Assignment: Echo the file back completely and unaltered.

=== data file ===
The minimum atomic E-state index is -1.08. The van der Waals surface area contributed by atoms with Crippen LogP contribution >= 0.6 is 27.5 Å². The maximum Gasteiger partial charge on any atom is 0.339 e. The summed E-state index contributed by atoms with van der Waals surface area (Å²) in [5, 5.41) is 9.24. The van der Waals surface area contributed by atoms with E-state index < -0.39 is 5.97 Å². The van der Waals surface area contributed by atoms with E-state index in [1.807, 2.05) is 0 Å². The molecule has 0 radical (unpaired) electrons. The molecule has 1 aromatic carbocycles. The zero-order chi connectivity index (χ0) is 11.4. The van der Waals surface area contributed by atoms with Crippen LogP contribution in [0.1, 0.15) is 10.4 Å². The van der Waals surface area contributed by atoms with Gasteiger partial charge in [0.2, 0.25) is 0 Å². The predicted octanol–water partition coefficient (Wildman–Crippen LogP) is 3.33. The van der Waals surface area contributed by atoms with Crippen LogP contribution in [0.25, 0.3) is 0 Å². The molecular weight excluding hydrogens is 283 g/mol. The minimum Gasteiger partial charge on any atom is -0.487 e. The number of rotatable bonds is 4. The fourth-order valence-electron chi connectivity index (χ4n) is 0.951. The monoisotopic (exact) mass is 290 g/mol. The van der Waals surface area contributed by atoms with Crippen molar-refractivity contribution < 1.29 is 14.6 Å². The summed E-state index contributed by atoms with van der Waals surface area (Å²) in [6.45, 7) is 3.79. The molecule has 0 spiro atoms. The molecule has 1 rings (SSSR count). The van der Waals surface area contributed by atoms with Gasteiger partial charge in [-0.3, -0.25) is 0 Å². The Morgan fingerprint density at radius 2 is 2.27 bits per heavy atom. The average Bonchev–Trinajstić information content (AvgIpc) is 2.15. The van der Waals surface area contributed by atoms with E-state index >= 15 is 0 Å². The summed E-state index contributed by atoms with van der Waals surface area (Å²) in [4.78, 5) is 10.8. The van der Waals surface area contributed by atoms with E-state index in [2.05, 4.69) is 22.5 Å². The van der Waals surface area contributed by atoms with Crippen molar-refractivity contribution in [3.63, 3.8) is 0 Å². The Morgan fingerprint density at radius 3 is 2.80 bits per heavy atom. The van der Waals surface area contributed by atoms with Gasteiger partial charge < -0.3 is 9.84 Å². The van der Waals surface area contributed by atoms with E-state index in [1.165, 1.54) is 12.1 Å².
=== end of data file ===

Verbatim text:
The minimum atomic E-state index is -1.08. The van der Waals surface area contributed by atoms with Crippen LogP contribution >= 0.6 is 27.5 Å². The maximum Gasteiger partial charge on any atom is 0.339 e. The summed E-state index contributed by atoms with van der Waals surface area (Å²) in [5, 5.41) is 9.24. The van der Waals surface area contributed by atoms with E-state index < -0.39 is 5.97 Å². The van der Waals surface area contributed by atoms with E-state index in [1.807, 2.05) is 0 Å². The molecule has 0 radical (unpaired) electrons. The molecule has 1 aromatic carbocycles. The zero-order chi connectivity index (χ0) is 11.4. The van der Waals surface area contributed by atoms with Crippen LogP contribution in [0.1, 0.15) is 10.4 Å². The van der Waals surface area contributed by atoms with Gasteiger partial charge in [0.2, 0.25) is 0 Å². The predicted octanol–water partition coefficient (Wildman–Crippen LogP) is 3.33. The van der Waals surface area contributed by atoms with Crippen LogP contribution in [0.25, 0.3) is 0 Å². The molecular weight excluding hydrogens is 283 g/mol. The minimum Gasteiger partial charge on any atom is -0.487 e. The number of rotatable bonds is 4. The fourth-order valence-electron chi connectivity index (χ4n) is 0.951. The monoisotopic (exact) mass is 290 g/mol. The van der Waals surface area contributed by atoms with Crippen molar-refractivity contribution < 1.29 is 14.6 Å². The summed E-state index contributed by atoms with van der Waals surface area (Å²) in [6.45, 7) is 3.79. The molecule has 0 spiro atoms. The molecule has 1 rings (SSSR count). The van der Waals surface area contributed by atoms with Gasteiger partial charge in [-0.3, -0.25) is 0 Å². The Morgan fingerprint density at radius 2 is 2.27 bits per heavy atom. The average Bonchev–Trinajstić information content (AvgIpc) is 2.15. The van der Waals surface area contributed by atoms with E-state index >= 15 is 0 Å². The summed E-state index contributed by atoms with van der Waals surface area (Å²) in [4.78, 5) is 10.8. The van der Waals surface area contributed by atoms with E-state index in [2.05, 4.69) is 22.5 Å². The van der Waals surface area contributed by atoms with Crippen molar-refractivity contribution in [3.63, 3.8) is 0 Å². The Morgan fingerprint density at radius 3 is 2.80 bits per heavy atom. The van der Waals surface area contributed by atoms with Gasteiger partial charge < -0.3 is 9.84 Å². The van der Waals surface area contributed by atoms with E-state index in [1.165, 1.54) is 12.1 Å².